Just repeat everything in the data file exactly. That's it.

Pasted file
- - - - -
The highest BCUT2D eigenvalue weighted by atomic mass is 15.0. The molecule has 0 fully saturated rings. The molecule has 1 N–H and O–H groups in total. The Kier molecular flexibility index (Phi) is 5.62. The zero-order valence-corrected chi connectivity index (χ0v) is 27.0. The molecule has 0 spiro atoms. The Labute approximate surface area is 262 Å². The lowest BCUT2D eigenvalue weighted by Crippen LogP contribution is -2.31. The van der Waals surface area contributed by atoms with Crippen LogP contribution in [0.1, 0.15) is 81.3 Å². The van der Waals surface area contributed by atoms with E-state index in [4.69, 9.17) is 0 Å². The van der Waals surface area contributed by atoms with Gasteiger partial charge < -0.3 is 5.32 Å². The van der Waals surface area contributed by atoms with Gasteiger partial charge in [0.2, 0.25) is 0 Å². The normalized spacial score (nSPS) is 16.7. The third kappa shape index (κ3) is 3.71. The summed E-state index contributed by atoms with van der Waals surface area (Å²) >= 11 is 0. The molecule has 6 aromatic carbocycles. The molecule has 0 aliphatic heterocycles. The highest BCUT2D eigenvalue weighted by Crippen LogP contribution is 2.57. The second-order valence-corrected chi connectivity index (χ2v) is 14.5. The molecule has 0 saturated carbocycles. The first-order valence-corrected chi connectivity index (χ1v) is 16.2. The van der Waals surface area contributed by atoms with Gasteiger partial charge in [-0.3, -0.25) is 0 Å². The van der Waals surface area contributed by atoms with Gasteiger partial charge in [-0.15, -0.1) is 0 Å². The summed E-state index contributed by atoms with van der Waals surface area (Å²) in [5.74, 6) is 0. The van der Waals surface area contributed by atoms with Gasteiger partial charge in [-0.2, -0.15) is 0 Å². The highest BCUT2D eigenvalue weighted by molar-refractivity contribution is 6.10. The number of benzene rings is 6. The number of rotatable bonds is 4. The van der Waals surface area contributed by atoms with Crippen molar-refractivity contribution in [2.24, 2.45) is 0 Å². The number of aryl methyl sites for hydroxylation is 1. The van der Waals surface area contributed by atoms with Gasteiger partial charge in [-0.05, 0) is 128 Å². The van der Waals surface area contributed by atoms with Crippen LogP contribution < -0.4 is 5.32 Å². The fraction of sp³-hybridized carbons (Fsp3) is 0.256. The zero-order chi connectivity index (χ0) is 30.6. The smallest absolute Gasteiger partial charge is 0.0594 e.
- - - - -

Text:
The highest BCUT2D eigenvalue weighted by atomic mass is 15.0. The molecule has 0 fully saturated rings. The molecule has 1 N–H and O–H groups in total. The Kier molecular flexibility index (Phi) is 5.62. The zero-order valence-corrected chi connectivity index (χ0v) is 27.0. The molecule has 0 spiro atoms. The Labute approximate surface area is 262 Å². The lowest BCUT2D eigenvalue weighted by Crippen LogP contribution is -2.31. The van der Waals surface area contributed by atoms with Crippen LogP contribution in [0.1, 0.15) is 81.3 Å². The van der Waals surface area contributed by atoms with E-state index in [4.69, 9.17) is 0 Å². The van der Waals surface area contributed by atoms with Gasteiger partial charge < -0.3 is 5.32 Å². The van der Waals surface area contributed by atoms with Gasteiger partial charge in [0.2, 0.25) is 0 Å². The normalized spacial score (nSPS) is 16.7. The third kappa shape index (κ3) is 3.71. The summed E-state index contributed by atoms with van der Waals surface area (Å²) >= 11 is 0. The molecule has 6 aromatic carbocycles. The molecule has 0 aliphatic heterocycles. The highest BCUT2D eigenvalue weighted by Crippen LogP contribution is 2.57. The second-order valence-corrected chi connectivity index (χ2v) is 14.5. The molecule has 0 saturated carbocycles. The first-order valence-corrected chi connectivity index (χ1v) is 16.2. The van der Waals surface area contributed by atoms with Gasteiger partial charge in [-0.3, -0.25) is 0 Å². The van der Waals surface area contributed by atoms with Gasteiger partial charge in [-0.15, -0.1) is 0 Å². The summed E-state index contributed by atoms with van der Waals surface area (Å²) in [5.74, 6) is 0. The van der Waals surface area contributed by atoms with Gasteiger partial charge in [-0.2, -0.15) is 0 Å². The highest BCUT2D eigenvalue weighted by molar-refractivity contribution is 6.10. The number of benzene rings is 6. The number of rotatable bonds is 4. The van der Waals surface area contributed by atoms with Crippen molar-refractivity contribution in [2.24, 2.45) is 0 Å². The number of aryl methyl sites for hydroxylation is 1. The van der Waals surface area contributed by atoms with Gasteiger partial charge in [-0.05, 0) is 128 Å². The van der Waals surface area contributed by atoms with Crippen LogP contribution < -0.4 is 5.32 Å². The fraction of sp³-hybridized carbons (Fsp3) is 0.256. The zero-order chi connectivity index (χ0) is 30.6. The smallest absolute Gasteiger partial charge is 0.0594 e.